IBM acknowledges bypassing UDDI; calls for new SOA registry standard

IBM says that the UDDI standard for registries isn't cutting it, and the time is now for a new registry standard more focused on today's SOA realities.

IBM spokespeople are saying that the UDDI standard for registries isn't cutting it, and the "time is now" for a new registry standard more focused on today's SOA realities. In the meantime, IBM will be offering a proprietary solution.

In a new report in ITWeek, IBM managers state that SOAs have stretched the Universal Description, Discovery and Integration (UDDI) web services standard to the limit, and that it's time for a new standard.

"Our clients are telling us that they have an integration pain point," Andrew Hately, a manager at IBM's Software Group, said. "We need to [create a new standard] and the time is now."

A few days ago, I posted news that Burton Group's Anne Thomas Manes had just issued a report that IBM's WebSphere Service Registry and Repository (WSRR) 6.0.1 doesn't fully support UDDI, the commonly accepted standard behind SOA registries.

Manes pointed to the irony that IBM was one of the creators of UDDI, and has stated that the standard is essential for communicating the availability and composition of services among multiple environments. In a recent post, she said IBM's diss of UDDI amounts to a proprietary strategy reminiscent of days of old:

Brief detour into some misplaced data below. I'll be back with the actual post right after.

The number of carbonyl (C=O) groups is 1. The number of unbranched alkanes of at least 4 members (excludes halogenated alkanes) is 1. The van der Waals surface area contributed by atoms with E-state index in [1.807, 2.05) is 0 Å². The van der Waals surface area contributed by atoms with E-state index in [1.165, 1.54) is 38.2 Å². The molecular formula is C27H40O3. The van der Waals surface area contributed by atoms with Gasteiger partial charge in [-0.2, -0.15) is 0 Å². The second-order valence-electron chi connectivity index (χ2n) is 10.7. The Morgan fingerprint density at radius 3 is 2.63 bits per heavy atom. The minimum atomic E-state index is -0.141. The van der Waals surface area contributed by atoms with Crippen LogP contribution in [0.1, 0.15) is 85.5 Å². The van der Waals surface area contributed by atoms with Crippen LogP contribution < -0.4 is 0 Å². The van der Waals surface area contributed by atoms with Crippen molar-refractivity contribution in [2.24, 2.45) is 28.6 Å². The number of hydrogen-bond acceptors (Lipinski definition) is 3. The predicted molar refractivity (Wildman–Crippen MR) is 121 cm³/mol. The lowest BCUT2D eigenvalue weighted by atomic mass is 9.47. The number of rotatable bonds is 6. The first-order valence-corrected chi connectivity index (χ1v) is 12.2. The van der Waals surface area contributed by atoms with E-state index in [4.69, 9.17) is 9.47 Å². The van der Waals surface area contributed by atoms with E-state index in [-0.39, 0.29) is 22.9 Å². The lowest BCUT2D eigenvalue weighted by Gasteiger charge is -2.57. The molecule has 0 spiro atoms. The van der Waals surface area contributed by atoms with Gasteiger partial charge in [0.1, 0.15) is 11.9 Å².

"The soon-to-be released WSRR v6.0.2 [WebSphere Service Registry and Repository] will include a UDDI synchronization framework, which will enable reasonable coexistence between WSRR and a separate UDDI registry. IBM even includes a separate UDDI registry with the product. But I don’t think this makes up for the fact that WSRR does not directly support the UDDI protocol or for the fact that IBM has chosen to implement support for WSRR’s proprietary registry protocol rather than UDDI in its plethora of runtime products. This is clearly a proprietary platform strategy."

IBM, however, says that UDDI was originally designed for Web services, which invoke point-to-point connections across the network. (In fact, it was designed to be the "Yellow Pages" of the e-business world.) But what enterprises need now is a registry standard that addresses the building-block, enterprise approach of SOA, Big Blue says.

SOAs require different information about services than do Web services, IBM claimed. According to Sunil Murthy, a manager for WebSphere Service Registry and Repository at IBM's Software Group, UDDI will not allow for role-based access to services, does not let companies manage a service's life cycle to enable governance, and does not allow for services to be searched.

"There is opportunity to look at this set of issues and look at a concerted industry standard to foster the integration required and that focuses on SOAs," Murthy is quoted as saying. The IBM reps quoted in the article could not predict what a new registry standard would or should look like, but said vendors should take their time in sorting things out.